The significantly-coexpressed networks detected here could be regarded as revealing the signature expression profile, at least within the FANTOM5 dataset, for a given disease or trait. We next explored whether these signature expression patterns reveal cell types or biological processes that may contribute to the trait or disease susceptibility.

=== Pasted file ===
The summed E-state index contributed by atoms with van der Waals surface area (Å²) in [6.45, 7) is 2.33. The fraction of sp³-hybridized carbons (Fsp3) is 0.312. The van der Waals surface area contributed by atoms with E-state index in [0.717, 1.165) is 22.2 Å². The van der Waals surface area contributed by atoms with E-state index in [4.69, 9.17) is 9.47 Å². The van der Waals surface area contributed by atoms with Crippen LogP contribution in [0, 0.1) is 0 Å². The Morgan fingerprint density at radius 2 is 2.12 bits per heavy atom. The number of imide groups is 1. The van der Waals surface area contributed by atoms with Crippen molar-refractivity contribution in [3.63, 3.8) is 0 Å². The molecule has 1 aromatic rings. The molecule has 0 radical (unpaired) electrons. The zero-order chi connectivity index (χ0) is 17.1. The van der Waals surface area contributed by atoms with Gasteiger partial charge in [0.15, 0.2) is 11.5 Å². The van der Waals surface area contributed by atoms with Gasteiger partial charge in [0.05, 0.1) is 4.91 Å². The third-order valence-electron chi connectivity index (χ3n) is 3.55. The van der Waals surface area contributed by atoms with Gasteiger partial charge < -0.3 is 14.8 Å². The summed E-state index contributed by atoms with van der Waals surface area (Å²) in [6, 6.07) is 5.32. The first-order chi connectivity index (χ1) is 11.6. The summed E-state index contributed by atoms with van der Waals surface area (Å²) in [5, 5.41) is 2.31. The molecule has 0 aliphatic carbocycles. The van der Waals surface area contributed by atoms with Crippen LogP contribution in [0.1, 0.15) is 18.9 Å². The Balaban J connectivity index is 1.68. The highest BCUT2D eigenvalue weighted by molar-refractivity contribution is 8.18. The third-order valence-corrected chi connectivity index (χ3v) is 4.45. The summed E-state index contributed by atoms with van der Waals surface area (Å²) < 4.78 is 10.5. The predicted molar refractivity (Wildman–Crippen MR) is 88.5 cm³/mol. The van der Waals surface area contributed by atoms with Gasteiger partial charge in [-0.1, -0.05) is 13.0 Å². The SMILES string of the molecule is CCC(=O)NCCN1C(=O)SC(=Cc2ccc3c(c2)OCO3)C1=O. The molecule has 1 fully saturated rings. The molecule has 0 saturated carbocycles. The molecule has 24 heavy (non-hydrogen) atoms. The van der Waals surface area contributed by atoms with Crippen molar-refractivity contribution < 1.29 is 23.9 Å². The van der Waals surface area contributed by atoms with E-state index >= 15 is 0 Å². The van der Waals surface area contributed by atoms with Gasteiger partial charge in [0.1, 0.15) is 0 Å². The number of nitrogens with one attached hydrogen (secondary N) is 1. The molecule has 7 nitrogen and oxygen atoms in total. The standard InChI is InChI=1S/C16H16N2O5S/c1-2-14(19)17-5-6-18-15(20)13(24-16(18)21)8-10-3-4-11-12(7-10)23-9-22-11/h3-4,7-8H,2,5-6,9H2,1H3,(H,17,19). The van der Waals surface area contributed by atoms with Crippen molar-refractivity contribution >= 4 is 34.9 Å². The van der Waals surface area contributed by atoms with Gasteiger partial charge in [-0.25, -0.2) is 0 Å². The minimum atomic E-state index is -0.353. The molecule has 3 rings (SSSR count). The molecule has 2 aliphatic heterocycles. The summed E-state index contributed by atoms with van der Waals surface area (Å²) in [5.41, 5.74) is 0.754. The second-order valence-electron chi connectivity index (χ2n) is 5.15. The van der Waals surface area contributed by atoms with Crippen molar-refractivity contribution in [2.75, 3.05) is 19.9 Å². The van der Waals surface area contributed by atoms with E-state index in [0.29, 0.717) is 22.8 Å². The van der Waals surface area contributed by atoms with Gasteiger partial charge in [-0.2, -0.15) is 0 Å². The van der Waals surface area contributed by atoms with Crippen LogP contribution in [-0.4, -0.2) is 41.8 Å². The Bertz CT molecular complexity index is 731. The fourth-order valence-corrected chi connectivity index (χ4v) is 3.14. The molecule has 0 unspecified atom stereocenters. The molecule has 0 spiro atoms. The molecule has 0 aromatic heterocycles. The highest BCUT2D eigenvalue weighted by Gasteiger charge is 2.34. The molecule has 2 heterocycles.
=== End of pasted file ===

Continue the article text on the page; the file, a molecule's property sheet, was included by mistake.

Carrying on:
We therefore ranked cell types and tissues by transcriptional activity for each of the significantly-coexpressed loci for each trait, and combined the rankings using a robust rank aggregation[25]. By first detecting the characteristic expression signature associated with a given phenotype using only high-resolution GWAS data, and then detecting the cell type and tissue activity profiles that underlie this signature, we improve on the statistical power of previous methods that have attempted to detect cell-type specific signatures of disease[4,6,26]. Signals that are strong enough to be detected in previous, less powerful studies are highly significant in our analysis; for example genetic loci associated with cholesterol are transcriptionally active in hepatocytes and liver tissue[6](Supplementary results).